I want to list my top five albums, too, if that's okay, because I love how the great albums are almost like novels comprised of song. You hear the story running through, and you're changed.

    "Shoot Out the Lights" by Richard and Linda Thompson

    "Grievous Angel" by Gram Parsons

    "Highway 61 Revisited" by Bob Dylan

    "Dusty in Memphis" by Dusty Springfield

    "Pet Sounds" by the Beach Boys, tied with "London Calling" by The Clash

    SS: With respect, what's one question that you wish a journalist would ask you that hasn't happened yet?

    Hartenbach: What are some of your favorite musical memories?

    SS: What's the answer to that question?

    Hartenbach: Standing on stage and turning to see Taj Mahal singing right behind me while playing at one festival. That was a thrill. Jim Lauderdale telling me he enjoyed my playing during a round — another thrill for sure. Getting to meet Richard Thompson, a musical hero of mine, at a Passim benefit at the Sanders Theatre in Boston. I got tongue-tied. He's such a nice guy, but shy the way I am, and we both kind of stood and grinned at each other, and I had no idea what to say. Meeting and talking with Jeff Daniels at the Michigan Theatre. Playing the Newport Folk Festival with Mary Lou Lord and Rachael Davis. Playing with Dawn and Rock My Soul — it's a gem of a group, and the musicians are among the best I've worked with, not just in this area, but in general. I've had the most fun with them over the years. And finally, playing with Dan Johnston — so many great moments and stories there. He gave me the chance to perform around the world with him, and I'll forever be grateful to him for that. The Union Chapel in London was an all-time favorite venue for me, and so were the Black Cab sessions we got to do together there. I've met so many great people along the way, established so many long-lasting and deep friendships through music, and I count myself a lucky man.

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    Five Essential Releases By Daniel Johnston Saturday, Aug. 13 @ Athens Popfest By Dan Mistich

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  • In This Together


    The In This Together Festival is a one-of-a-kind event that features comedians, podcasters, and musicians who are known for their mental health advocacy, authenticity, and vulnerability. We respectfully celebrate those who have struggled with mental illness and adversity. Lineup: Podcasts: The Mental Illness Happy Hour & Mortified Stand Up Comedy by Beth Stelling Storytelling from Sara Benincasa Music by Deqn Sue and Daniel Johnston

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  • Madness, mental hospitals and MTV take center stage in new graphic novel

    Cavolo If you were going to tell the story of outsider artist and musician Daniel Johnston, a story that includes madness, mental hospitals and MTV, a story of psychotic breakdowns, demonic obsessions and an improbable rise to fame, you'd probably take a conservative, clear-eyed approach.

    That's the path that Jeff Feuerzeig followed in his award-winning documentary, The Devil and Daniel Johnston. In The Incantation of Daniel Johnston, the graphic novel by Ricardo Cavolo and Scott McClanahan, they take a decidedly different approach.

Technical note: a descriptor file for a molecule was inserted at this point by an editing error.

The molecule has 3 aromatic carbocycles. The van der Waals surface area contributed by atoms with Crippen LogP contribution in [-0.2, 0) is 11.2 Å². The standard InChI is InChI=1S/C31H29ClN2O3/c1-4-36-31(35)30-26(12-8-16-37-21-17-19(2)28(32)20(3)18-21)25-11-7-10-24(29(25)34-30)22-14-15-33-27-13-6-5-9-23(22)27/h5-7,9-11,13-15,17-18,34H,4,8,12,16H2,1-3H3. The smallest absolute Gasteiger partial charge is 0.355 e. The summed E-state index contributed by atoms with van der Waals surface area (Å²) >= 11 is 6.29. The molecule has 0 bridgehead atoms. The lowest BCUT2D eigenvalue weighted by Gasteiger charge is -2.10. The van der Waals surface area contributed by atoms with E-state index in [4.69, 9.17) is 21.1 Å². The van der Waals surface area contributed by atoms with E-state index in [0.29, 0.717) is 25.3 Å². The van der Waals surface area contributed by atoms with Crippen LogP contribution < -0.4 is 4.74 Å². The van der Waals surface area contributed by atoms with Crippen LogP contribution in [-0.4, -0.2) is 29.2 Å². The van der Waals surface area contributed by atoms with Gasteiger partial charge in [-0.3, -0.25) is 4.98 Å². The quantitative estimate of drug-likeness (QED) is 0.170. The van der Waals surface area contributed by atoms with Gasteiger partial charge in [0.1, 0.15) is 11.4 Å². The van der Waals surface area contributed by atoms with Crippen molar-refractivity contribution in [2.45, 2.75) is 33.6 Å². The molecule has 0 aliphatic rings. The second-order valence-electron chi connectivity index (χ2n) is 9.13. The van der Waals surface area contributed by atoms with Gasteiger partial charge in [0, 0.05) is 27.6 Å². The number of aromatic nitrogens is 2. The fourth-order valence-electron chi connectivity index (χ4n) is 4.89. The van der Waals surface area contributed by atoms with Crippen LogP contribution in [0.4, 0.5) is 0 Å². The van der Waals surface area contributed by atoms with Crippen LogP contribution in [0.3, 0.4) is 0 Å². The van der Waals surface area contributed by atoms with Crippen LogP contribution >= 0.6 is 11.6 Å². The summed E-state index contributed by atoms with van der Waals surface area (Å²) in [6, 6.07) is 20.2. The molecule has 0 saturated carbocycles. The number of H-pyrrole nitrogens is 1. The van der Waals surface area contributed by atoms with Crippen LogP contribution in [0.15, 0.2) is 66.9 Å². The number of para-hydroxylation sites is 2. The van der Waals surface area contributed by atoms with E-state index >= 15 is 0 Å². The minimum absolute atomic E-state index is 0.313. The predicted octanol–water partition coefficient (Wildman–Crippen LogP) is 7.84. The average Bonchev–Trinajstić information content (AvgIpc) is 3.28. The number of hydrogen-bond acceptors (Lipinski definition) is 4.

Cavolo, a visual artist who got his start as a tattooer in Spain, mapped out the story. Cavolo's bold, black outlines put Daniel Johnston at the forefront of his illustrations. Using the lexicon of tattooing, Cavolo's figures are covered in symbols drenched in hyper-bright colors that are almost lurid. He covers his avatars with images of ghosts, guitars, and an endless series of eyeballs and thrusts them into a hallucinatory dreamscape obsessed with the body. Cavolo doesn't just want us tell a story, he wants the reader to imagine what it's like to be Daniel Johnston.

    McClanahan follows the impulse to explore Johnston's interior life and then doubles down with a dose of hardscrabble truth.

    In his autobiographical stories and novels, McClanahan describes what it's like to grow up in southern West Virginia without the resources or safety net afforded to many artists, and that worldview informs every illustration.

    "Carpenters are bipolar too, but it doesn't help them build better houses."

    Despite the resurgence of Daniel Johnston's career due to praise the documentary received, there's no triumph over mental illness like it's a bully in an after school special. One doesn't "beat" mental illness anymore than those battling addiction or dealing with disabilities ever "beat" their demons or afflictions. People with mental health issues deal with it every day, a fact the Appalachian author drives home:

    "So if you think this story is a cute mixture of mental illness and art—then imagine Daniel beating your ass with a lead pipe."

    Even if you're familiar with the earnest yet offbeat work of Johnston, Cavolo and McClanahan, there's no way to prepare yourself for the visions you'll find between the covers of The Incantations of Daniel Johnston.

    CityBeat - by Jim Ruland

    OTHER LINKS: Nothing Romantic About It Musical Salvation The Incantations of Daniel Johnston Johnston Gets the Graphic Novel Treatment

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    Tags: Walking the Cow; lyrics; chords 0